One institution using the game system is the Dodd Hall Rehabilitation Hospital, a part of the Ohio State University Medical Center in Columbus. The idea there came from Robbie Winget, who saw a news report about the console's use in a rehabilitation hospital in Canada.
"I thought it was cool that you used your body to control the movement," Winget said.
Unlike traditional game consoles, which are controlled by levers and buttons on hand-held devices, the Wii is controlled by a remote that is able to sense its position relative to a sensor. This allows the console to be controlled with three-dimensional movement and large-body gestures.
Dodd Hall purchased a Wii, and now patients who are recovering from strokes, spinal injuries or brain trauma use the Wii approximately 30 minutes a day, two to three days a week. This comprises only a part of the required three hours of therapy per day for each patient at Dodd Hall.
Winget says that the Wii helps physical therapy patients improve their balance, coordination, upper and lower body strength, and general stamina. Patients use the Wii not just to play games, but also to look up news or other information through an Internet connection. This latter activity helps patients maintain and improve their mental functioning.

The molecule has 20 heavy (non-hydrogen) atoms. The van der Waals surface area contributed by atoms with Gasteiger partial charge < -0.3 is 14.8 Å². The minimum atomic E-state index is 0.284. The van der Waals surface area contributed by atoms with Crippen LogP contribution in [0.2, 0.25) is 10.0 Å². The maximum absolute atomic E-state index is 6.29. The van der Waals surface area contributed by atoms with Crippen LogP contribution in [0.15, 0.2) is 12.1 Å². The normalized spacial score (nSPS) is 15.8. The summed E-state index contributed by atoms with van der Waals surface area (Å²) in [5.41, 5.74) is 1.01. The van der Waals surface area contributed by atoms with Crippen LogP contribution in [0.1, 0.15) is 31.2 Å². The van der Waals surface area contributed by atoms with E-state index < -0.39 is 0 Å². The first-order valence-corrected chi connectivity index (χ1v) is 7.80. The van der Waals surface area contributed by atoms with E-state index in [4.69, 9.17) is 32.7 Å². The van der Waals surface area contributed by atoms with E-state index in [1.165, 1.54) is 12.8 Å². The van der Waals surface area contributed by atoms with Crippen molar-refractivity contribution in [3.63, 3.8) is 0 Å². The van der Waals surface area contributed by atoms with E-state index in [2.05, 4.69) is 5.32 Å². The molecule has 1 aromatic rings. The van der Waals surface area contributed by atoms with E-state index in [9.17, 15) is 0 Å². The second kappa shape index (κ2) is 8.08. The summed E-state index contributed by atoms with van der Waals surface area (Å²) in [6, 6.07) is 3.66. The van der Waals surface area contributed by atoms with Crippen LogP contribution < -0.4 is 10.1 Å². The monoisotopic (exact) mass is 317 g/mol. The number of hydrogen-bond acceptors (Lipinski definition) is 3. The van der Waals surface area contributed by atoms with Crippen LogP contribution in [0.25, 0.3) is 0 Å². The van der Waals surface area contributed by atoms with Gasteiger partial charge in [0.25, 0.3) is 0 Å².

Franklin Perry, a 51-year-old stroke patient, uses the Wii to play bowling or boxing games that require full-body movement. He uses the Wii to build coordination and strength in his right side, which was immobilized by his stroke.
"I'm just now getting some movement back," he said.
According to Winget, the Wii cannot replace conventional physical therapy entirely. "It's one more way to meet specific goals associated with therapy," he said.